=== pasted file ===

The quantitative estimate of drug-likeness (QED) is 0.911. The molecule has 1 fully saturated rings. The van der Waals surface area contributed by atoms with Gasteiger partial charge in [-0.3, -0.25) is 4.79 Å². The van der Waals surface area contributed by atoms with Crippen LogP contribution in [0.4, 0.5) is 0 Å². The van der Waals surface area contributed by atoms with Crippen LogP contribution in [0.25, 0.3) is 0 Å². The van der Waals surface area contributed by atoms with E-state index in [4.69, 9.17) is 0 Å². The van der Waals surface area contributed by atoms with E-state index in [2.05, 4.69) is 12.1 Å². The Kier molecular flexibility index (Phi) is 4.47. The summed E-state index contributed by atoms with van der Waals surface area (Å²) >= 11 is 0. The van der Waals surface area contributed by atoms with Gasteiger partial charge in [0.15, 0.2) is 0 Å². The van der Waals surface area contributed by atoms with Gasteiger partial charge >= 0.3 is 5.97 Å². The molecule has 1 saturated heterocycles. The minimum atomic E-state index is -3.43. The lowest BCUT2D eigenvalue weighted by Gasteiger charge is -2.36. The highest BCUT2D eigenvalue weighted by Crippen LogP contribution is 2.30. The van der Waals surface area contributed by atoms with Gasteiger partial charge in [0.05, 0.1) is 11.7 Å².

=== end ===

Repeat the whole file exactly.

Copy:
The quantitative estimate of drug-likeness (QED) is 0.911. The molecule has 1 fully saturated rings. The van der Waals surface area contributed by atoms with Gasteiger partial charge in [-0.3, -0.25) is 4.79 Å². The van der Waals surface area contributed by atoms with Crippen LogP contribution in [0.4, 0.5) is 0 Å². The van der Waals surface area contributed by atoms with Crippen LogP contribution in [0.25, 0.3) is 0 Å². The van der Waals surface area contributed by atoms with E-state index in [4.69, 9.17) is 0 Å². The van der Waals surface area contributed by atoms with E-state index in [2.05, 4.69) is 12.1 Å². The Kier molecular flexibility index (Phi) is 4.47. The summed E-state index contributed by atoms with van der Waals surface area (Å²) >= 11 is 0. The van der Waals surface area contributed by atoms with Gasteiger partial charge in [0.15, 0.2) is 0 Å². The van der Waals surface area contributed by atoms with Gasteiger partial charge >= 0.3 is 5.97 Å². The molecule has 1 saturated heterocycles. The minimum atomic E-state index is -3.43. The lowest BCUT2D eigenvalue weighted by Gasteiger charge is -2.36. The highest BCUT2D eigenvalue weighted by Crippen LogP contribution is 2.30. The van der Waals surface area contributed by atoms with Gasteiger partial charge in [0.05, 0.1) is 11.7 Å².